WOODBURY, CT — At the State FFA Conference held June 4 at Suffield High School, Woodbury FFA’s state winning Dairy Judging team members were recognized for their first place state championship team accomplishments as well as their individual placing within the state. [Read more…]
The dairy industry — or at least the small family dairy farm — is struggling. With production costing more than the milk check, holding onto the farm is difficult. Some have turned to automatic milking systems and other automation to cut labor costs, help keep older generations on the farm, and interest younger generations in continuing to dairy. Others have sought refuge in the increasing demands for organic production, higher milk fat and protein components, 100 percent grass-fed milk, or A2 milk. [Read more…]
June 18 dawned sunny and hot at Plum Creek Farm in Littlestown, PA for the Carrollton Hounds Spook Proofing Clinic. There were balloons on poles of the parallel jump fences that were set up to be a walk-through obstacle, a giant Nemo the fish balloon on the top rail of the fence by the chicken pen and a bubble machine floating large bubbles into the air at a good rate while waiting for the clinic participants to arrive at the final field of obstacles. [Read more…]
by Katie Navarra
Without fail, flies arrive with summer heat and increased grazing time. Controlling flies is a common management issue among farmers, especially organic farmers who have fewer options for control. In a webinar hosted by eExtension and eOrganic, Roger Moon, Ph.D. and Brad Heins, Ph.D. at the University of Minnesota, discuss two control options that were researched at the university through a project funded by the USDA Organic Research and Extension Initiative.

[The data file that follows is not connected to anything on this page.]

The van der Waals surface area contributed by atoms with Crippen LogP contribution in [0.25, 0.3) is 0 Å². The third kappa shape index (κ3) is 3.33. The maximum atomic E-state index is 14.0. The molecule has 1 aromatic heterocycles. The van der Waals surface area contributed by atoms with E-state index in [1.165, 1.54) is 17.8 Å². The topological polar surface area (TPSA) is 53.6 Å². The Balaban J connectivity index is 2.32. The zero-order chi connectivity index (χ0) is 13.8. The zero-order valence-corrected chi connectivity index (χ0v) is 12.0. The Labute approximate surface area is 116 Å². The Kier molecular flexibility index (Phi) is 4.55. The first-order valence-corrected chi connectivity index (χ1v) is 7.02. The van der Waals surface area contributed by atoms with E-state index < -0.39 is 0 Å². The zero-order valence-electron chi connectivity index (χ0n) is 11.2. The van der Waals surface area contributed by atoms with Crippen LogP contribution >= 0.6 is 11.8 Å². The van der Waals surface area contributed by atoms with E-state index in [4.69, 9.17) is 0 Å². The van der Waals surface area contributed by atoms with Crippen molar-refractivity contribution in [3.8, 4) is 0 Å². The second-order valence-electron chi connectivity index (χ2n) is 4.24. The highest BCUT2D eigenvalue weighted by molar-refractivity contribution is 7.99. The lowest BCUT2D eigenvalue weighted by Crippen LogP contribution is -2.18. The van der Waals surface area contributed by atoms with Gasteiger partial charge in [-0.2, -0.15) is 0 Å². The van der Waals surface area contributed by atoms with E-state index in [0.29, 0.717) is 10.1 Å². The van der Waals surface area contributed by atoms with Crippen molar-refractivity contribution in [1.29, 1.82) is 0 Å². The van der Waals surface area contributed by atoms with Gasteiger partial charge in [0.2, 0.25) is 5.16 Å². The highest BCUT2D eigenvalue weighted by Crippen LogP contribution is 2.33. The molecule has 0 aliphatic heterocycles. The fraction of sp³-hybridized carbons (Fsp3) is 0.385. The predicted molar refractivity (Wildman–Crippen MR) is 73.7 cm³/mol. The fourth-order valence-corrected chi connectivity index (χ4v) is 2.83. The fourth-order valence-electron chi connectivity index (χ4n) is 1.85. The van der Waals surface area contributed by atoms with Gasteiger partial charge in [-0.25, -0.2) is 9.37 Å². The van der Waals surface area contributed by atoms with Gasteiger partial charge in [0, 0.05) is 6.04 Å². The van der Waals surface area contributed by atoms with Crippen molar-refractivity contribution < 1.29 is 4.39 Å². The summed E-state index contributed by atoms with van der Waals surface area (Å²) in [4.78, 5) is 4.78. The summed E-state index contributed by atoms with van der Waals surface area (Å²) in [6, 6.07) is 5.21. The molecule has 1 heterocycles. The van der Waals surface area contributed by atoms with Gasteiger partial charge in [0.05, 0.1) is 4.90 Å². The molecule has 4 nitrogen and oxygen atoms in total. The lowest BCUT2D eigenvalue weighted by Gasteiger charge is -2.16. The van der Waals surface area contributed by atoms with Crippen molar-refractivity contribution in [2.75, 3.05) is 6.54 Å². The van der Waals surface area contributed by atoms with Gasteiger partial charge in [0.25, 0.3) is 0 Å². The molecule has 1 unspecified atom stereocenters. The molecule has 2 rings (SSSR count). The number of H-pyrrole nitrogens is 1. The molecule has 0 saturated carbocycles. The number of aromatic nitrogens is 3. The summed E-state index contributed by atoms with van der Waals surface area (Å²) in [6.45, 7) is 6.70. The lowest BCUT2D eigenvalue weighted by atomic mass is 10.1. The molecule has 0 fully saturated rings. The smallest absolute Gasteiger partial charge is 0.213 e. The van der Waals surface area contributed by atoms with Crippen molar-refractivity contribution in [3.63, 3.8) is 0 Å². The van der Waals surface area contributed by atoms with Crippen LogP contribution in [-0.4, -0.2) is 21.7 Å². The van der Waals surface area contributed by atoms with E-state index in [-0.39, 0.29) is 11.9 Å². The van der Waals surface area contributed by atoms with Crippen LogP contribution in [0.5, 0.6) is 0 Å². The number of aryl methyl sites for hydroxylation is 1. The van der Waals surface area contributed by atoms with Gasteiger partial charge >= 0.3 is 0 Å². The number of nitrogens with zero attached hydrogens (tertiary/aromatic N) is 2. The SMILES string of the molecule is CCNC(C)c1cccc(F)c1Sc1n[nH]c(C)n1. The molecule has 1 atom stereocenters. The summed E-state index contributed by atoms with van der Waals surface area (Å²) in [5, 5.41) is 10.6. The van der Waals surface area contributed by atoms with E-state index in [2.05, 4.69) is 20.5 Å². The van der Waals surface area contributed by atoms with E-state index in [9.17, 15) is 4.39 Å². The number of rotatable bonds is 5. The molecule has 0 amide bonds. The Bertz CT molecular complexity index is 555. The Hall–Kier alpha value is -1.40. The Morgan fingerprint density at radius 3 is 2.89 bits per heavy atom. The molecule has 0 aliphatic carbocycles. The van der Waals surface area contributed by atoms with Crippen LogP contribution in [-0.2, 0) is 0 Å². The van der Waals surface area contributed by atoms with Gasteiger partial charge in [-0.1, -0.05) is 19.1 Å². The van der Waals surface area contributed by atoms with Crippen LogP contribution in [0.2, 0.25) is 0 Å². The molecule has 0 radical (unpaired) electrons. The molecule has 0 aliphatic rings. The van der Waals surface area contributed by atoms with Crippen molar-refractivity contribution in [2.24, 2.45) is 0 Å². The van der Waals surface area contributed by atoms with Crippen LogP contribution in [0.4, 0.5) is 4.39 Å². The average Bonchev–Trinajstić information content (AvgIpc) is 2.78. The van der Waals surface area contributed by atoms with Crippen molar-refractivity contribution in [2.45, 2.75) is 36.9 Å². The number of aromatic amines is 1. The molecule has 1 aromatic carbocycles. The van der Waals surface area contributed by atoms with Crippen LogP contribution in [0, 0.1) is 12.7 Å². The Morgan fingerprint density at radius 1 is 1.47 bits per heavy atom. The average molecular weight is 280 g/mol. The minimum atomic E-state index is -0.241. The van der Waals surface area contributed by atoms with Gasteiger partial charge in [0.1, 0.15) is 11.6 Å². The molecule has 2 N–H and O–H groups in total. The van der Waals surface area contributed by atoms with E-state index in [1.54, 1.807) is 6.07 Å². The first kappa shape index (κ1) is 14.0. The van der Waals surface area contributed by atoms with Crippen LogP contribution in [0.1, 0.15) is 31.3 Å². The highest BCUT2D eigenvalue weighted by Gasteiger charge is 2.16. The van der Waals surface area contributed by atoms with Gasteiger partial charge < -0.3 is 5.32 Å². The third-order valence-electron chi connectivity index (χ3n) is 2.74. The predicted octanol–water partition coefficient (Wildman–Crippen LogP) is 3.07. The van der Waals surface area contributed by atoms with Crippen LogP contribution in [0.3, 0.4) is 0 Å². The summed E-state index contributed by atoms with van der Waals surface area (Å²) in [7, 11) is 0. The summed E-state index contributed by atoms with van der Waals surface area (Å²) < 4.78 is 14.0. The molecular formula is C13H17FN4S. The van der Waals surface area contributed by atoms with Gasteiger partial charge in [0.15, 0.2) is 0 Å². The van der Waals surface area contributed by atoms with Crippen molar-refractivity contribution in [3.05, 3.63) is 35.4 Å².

Before a method of control can be established, you have to know your enemies. Flies originate from different places and cause specific problems. When asked to name flies, most people first list mosquitoes, horse flies, black flies and biting gnats. [Read more…]
There was a time when farmers in Lebanon County didn’t grow soybeans. “At that time, Penn State said, ‘you can’t raise beans around here; it won’t work,’” said Samuel Musser of Triple-M-Farms. “But my dad raised some soybeans and we baled it like hay. There weren’t many combines then, so we baled this stuff and big stems were sticking out. But it wasn’t much.” At the time, Musser’s fellow farmer, Mark Hershey, “was buying soybeans out of the west and cooking them. They were probably railed in; nobody seemed to know where he was getting them.” [Read more…]